Major histocompatibility complex class II (MHC II) expression is tightly regulated, being subjected to cell type–specific mechanisms that closely control its levels at the cell surface. Ubiquitination by the E3 ubiquitin ligase MARCH 1 regulates MHC II expression in dendritic cells and B cells. In this study, we demonstrate that the related ligase MARCH 8 is responsible for regulating surface MHC II in thymic epithelial cells (TECs). March8−/− mice have elevated MHC II at the surface of cortical TECs and autoimmune regulator (AIRE)− medullary TECs (mTECs), but not AIRE+ mTECs. Despite this, thymic and splenic CD4+ T cell numbers and repertoires remained unaltered in March8−/− mice. Notably, the ubiquitination of MHC II by MARCH 8 is controlled by CD83. Mice expressing a mutated form of CD83 (Cd83anu/anu mice) have impaired CD4+ T cell selection, but deleting March8 in Cd83anu/anu mice restored CD4+ T cell selection to normal levels. Therefore, orchestrated regulation of MHC II surface expression in TECs by MARCH 8 and CD83 plays a major role in CD4+ T cell selection. Our results also highlight the specialized use of ubiquitinating machinery in distinct antigen-presenting cell types, with important functional consequences and implications for therapeutic manipulation.
MHC II antigen presentation plays a critical role in CD4+ T cell function and hence regulation of adaptive immunity. In the thymus, presentation of self-antigens by thymic epithelial cells (TECs) and DCs is responsible for the positive and negative selection of CD4+ T cells (Klein et al., 2014). Minor alterations in MHC II expression or the repertoire of self-antigens presented by TECs or DCs can profoundly affect the capacity of the immune system to respond to infection or susceptibility to infection (Nakagawa et al., 1998; Peterson et al., 2008; Mohan and Unanue, 2012). Characterization of the mechanisms that regulate the generation, surface expression, and turnover of MHC II in TECs and DCs is thereby required to fully understand how a healthy CD4+ T cell repertoire develops.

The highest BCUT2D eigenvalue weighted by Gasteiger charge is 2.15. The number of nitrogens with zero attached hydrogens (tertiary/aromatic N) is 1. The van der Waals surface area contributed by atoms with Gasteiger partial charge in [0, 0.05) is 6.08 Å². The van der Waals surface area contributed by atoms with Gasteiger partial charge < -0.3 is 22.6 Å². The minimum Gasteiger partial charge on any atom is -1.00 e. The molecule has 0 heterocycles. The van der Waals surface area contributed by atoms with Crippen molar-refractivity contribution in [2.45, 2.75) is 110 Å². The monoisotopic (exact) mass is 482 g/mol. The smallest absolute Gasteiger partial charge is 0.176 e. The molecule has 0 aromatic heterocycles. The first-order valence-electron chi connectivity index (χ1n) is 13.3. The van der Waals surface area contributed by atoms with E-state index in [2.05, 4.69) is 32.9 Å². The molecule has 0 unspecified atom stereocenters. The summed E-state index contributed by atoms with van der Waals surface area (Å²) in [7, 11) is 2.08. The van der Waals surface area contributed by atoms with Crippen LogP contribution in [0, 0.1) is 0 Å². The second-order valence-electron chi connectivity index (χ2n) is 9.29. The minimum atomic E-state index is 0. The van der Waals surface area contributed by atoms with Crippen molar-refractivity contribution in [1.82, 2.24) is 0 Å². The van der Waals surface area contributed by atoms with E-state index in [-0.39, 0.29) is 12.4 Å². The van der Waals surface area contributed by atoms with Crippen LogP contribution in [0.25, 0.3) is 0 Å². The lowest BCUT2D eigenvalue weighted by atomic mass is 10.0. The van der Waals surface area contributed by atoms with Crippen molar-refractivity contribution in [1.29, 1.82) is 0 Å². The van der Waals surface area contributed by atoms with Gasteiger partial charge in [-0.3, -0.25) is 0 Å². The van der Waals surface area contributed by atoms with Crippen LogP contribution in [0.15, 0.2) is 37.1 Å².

Ubiquitination is a critical posttranslational mechanism that regulates MHC II trafficking and levels at the cell surface (Cho and Roche, 2013; Moffat et al., 2013). This has primarily been studied in DCs, where in resting cells, MHC II is trafficked to the surface but then delivered to lysosomes and degraded, whereas DC activation results in reduced MHC II delivery to lysosomes and accumulation at high levels on the cell surface (Villadangos et al., 2005). This pattern of MHC II trafficking is regulated in mouse and human DCs via the oligoubiquitination of a single conserved lysine (K225) in the C-terminal cytosolic tail of the MHC II β chain (Ohmura-Hoshino et al., 2006b; Shin et al., 2006; van Niel et al., 2006; De Gassart et al., 2008). Ubiquitination of MHC II is performed by members of the membrane-associated RING-CH (MARCH) family of E3 ubiquitin ligases. MARCH proteins were originally identified as the mammalian homologues of the viral immunosuppressive membrane ubiquitin ligases K3 and K5 (Goto et al., 2003; Bartee et al., 2004). 11 members have been described (Ohmura-Hoshino et al., 2006a), with MARCH 1 being responsible for ubiquitinating MHC II. This function was initially described in an overexpression study (Ohmura-Hoshino et al., 2006b) and confirmed with analysis of March1-deficient DCs (Young et al., 2008; Walseng et al., 2010; Oh et al., 2013) and B cells (Matsuki et al., 2007; Oh et al., 2013). Whether MARCH 1–mediated ubiquitination also regulates MHC II trafficking in TECs and whether this contributes to CD4+ T cell selection is unclear. Studies in mice lacking functional CD83 suggested this to be the case. Mice that express functionally impaired CD83 or lack CD83 altogether exhibit dramatically impaired CD4+ T cell selection (Fujimoto et al., 2002; Tze et al., 2011). The mechanism involved is proposed to involve CD83-dependent regulation of MHC II ubiquitination (Tze et al., 2011). CD83 was proposed to sequester MARCH 1 in TECs, preventing it from ubiquitinating MHC II and thereby promoting high MHC II expression at the cell surface. Although an attractive hypothesis, this mechanism has not been validated in vivo. MARCH 1 is not active in TECs (Oh et al., 2013), and therefore, the target for CD83 remains undefined, as is the role of MHC II ubiquitination in antigen presentation mediated by TECs.